Giorgio Armani Beauty's fabric-inspired foundations: Get back to basics this autumn

Giorgio Armani Beauty's foundations

Sumptuous fabrics meet luscious cosmetics for this elegant look
From stowaways to Operation Stack: Life in a transcontinental lorry cab

Life from the inside of a trucker's cab

From stowaways to Operation Stack, it's a challenging time to be a trucker heading to and from the Continent
Kelis interview: The songwriter and sauce-maker on cooking for Pharrell and crying over potatoes

Kelis interview

The singer and sauce-maker on cooking for Pharrell
Refugee crisis: David Cameron lowered the flag for the dead king of Saudi Arabia - will he do the same honour for little Aylan Kurdi?

Cameron lowered the flag for the dead king of Saudi Arabia...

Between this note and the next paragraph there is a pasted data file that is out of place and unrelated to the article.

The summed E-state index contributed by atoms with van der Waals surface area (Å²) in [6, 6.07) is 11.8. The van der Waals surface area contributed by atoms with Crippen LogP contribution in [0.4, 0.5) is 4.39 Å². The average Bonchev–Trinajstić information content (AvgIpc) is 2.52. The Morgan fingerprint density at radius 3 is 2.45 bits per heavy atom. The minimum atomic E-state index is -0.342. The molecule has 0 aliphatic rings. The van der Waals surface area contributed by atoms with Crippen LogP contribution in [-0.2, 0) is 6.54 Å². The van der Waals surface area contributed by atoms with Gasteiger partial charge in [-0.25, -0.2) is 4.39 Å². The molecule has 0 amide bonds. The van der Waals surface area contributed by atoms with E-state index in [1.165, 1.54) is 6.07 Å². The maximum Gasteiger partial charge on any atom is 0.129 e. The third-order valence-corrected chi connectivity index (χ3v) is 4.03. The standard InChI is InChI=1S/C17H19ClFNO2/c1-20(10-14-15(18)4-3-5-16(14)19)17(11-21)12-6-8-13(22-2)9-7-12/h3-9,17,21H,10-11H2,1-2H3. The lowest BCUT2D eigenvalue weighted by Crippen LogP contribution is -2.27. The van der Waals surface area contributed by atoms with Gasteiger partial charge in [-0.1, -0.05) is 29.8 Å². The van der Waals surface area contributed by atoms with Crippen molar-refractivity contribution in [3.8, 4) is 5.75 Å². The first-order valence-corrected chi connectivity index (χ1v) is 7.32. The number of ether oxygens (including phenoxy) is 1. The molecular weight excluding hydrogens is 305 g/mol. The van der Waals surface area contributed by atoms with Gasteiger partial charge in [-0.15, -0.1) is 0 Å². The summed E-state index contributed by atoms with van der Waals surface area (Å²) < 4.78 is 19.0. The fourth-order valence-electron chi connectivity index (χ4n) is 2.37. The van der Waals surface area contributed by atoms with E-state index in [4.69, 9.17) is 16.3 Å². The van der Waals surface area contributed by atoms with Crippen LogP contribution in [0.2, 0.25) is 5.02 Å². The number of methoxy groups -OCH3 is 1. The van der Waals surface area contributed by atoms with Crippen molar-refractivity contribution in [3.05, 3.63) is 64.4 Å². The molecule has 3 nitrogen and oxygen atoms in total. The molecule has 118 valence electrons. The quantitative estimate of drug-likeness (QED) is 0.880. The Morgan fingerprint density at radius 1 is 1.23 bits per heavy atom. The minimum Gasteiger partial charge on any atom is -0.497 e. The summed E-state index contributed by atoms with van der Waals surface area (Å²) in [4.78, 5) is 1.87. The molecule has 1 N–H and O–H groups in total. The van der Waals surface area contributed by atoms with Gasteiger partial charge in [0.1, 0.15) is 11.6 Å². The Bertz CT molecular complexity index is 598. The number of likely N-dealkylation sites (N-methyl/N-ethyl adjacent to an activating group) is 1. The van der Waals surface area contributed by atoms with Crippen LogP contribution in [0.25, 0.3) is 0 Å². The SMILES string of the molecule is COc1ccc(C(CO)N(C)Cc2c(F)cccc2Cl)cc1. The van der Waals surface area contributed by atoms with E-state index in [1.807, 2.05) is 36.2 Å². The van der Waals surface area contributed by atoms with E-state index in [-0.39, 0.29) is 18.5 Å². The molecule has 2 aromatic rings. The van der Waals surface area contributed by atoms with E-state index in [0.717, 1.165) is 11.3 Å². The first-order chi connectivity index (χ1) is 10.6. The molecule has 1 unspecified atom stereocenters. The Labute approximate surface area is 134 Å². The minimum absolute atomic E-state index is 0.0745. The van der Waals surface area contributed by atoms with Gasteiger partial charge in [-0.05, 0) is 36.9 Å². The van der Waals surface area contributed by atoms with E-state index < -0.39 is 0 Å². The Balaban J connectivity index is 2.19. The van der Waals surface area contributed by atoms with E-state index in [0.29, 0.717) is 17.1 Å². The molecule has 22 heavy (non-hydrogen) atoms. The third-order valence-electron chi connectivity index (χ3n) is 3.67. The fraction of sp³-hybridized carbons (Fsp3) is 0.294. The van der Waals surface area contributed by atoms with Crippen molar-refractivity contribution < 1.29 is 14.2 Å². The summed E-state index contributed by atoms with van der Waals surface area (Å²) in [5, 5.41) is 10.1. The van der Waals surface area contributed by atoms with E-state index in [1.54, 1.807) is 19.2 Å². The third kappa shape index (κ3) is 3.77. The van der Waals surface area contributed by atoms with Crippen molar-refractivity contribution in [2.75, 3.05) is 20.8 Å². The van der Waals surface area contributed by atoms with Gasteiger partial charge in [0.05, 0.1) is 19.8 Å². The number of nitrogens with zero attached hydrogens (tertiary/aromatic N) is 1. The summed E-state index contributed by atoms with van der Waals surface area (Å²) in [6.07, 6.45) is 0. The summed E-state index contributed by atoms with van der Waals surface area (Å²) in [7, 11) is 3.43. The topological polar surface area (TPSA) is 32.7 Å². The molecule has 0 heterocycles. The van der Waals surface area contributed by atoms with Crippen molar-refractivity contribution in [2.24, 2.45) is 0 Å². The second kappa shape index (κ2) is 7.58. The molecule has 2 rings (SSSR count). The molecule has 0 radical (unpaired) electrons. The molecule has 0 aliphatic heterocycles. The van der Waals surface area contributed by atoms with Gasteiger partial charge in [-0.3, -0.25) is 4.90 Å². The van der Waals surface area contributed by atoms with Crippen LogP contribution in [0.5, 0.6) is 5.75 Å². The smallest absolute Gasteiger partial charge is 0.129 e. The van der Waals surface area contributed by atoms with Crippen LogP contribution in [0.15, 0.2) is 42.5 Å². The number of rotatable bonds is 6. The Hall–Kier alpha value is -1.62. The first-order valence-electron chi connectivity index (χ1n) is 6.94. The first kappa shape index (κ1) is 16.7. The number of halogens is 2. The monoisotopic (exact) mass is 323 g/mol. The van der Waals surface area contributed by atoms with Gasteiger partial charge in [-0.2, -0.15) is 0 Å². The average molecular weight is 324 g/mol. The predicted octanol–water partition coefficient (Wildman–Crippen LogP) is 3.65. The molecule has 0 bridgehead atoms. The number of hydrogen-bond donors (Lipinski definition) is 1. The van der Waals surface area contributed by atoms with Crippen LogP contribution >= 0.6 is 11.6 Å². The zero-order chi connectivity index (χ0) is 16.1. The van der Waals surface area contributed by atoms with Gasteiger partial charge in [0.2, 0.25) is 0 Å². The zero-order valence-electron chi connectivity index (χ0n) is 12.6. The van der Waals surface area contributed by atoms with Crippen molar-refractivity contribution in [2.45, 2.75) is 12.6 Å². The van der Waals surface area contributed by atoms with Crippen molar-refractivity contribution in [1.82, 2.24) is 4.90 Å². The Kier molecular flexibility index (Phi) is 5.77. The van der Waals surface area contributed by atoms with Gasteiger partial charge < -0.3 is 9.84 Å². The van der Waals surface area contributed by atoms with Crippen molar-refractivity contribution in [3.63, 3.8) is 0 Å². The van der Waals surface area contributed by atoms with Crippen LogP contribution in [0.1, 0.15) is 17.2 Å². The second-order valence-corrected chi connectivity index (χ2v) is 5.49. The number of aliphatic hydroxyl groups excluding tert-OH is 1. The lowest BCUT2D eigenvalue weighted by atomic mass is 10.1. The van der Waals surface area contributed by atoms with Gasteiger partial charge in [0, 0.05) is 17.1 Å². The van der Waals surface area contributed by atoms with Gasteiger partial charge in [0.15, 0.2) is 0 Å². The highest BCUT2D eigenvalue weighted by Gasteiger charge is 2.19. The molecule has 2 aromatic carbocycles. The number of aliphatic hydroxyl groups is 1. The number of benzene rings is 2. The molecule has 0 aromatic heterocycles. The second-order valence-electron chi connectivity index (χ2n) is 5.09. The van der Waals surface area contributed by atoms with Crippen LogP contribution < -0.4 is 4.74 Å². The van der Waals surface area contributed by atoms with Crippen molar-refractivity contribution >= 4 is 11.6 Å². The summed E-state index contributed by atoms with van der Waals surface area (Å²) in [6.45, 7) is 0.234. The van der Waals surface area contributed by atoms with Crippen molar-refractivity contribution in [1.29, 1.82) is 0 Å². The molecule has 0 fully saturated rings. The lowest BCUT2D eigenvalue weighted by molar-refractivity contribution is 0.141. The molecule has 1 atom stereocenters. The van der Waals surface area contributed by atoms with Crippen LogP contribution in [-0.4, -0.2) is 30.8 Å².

But will he do the same honour for little Aylan Kurdi, asks Robert Fisk
Our leaders lack courage in this refugee crisis. We are shamed by our European neighbours

Our leaders lack courage in this refugee crisis. We are shamed by our European neighbours

Humanity must be at the heart of politics, says Jeremy Corbyn
Joe Biden's 'tease tour': Could the US Vice-President be testing the water for a presidential run?

Joe Biden's 'tease tour'

Could the US Vice-President be testing the water for a presidential run?
Britain's 24-hour culture: With the 'leisured society' a distant dream we're working longer and less regular hours than ever

Britain's 24-hour culture

With the 'leisured society' a distant dream we're working longer and less regular hours than ever
Diplomacy board game: Treachery is the way to win - which makes it just like the real thing

The addictive nature of Diplomacy